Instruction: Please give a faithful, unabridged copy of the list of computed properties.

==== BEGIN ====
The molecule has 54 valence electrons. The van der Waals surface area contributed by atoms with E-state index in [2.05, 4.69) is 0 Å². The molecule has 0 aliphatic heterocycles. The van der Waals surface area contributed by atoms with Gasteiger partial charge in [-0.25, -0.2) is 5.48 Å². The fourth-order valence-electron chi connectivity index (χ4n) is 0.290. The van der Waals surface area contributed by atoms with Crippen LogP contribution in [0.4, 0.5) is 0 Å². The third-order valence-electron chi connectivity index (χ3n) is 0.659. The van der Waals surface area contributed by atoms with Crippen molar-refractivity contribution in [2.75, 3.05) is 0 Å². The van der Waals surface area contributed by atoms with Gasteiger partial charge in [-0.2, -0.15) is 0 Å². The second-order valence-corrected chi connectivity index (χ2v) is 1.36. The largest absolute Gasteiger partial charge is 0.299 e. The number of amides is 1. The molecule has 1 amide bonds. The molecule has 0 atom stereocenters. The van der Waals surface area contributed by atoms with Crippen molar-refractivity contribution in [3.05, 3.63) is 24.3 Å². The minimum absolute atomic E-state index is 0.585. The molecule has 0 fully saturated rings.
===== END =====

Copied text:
The molecule has 54 valence electrons. The van der Waals surface area contributed by atoms with E-state index in [2.05, 4.69) is 0 Å². The molecule has 0 aliphatic heterocycles. The van der Waals surface area contributed by atoms with Gasteiger partial charge in [-0.25, -0.2) is 5.48 Å². The fourth-order valence-electron chi connectivity index (χ4n) is 0.290. The van der Waals surface area contributed by atoms with Crippen LogP contribution in [0.4, 0.5) is 0 Å². The third-order valence-electron chi connectivity index (χ3n) is 0.659. The van der Waals surface area contributed by atoms with Crippen molar-refractivity contribution in [2.75, 3.05) is 0 Å². The van der Waals surface area contributed by atoms with Gasteiger partial charge in [-0.2, -0.15) is 0 Å². The second-order valence-corrected chi connectivity index (χ2v) is 1.36. The largest absolute Gasteiger partial charge is 0.299 e. The number of amides is 1. The molecule has 1 amide bonds. The molecule has 0 atom stereocenters. The van der Waals surface area contributed by atoms with Crippen molar-refractivity contribution in [3.05, 3.63) is 24.3 Å². The minimum absolute atomic E-state index is 0.585. The molecule has 0 fully saturated rings.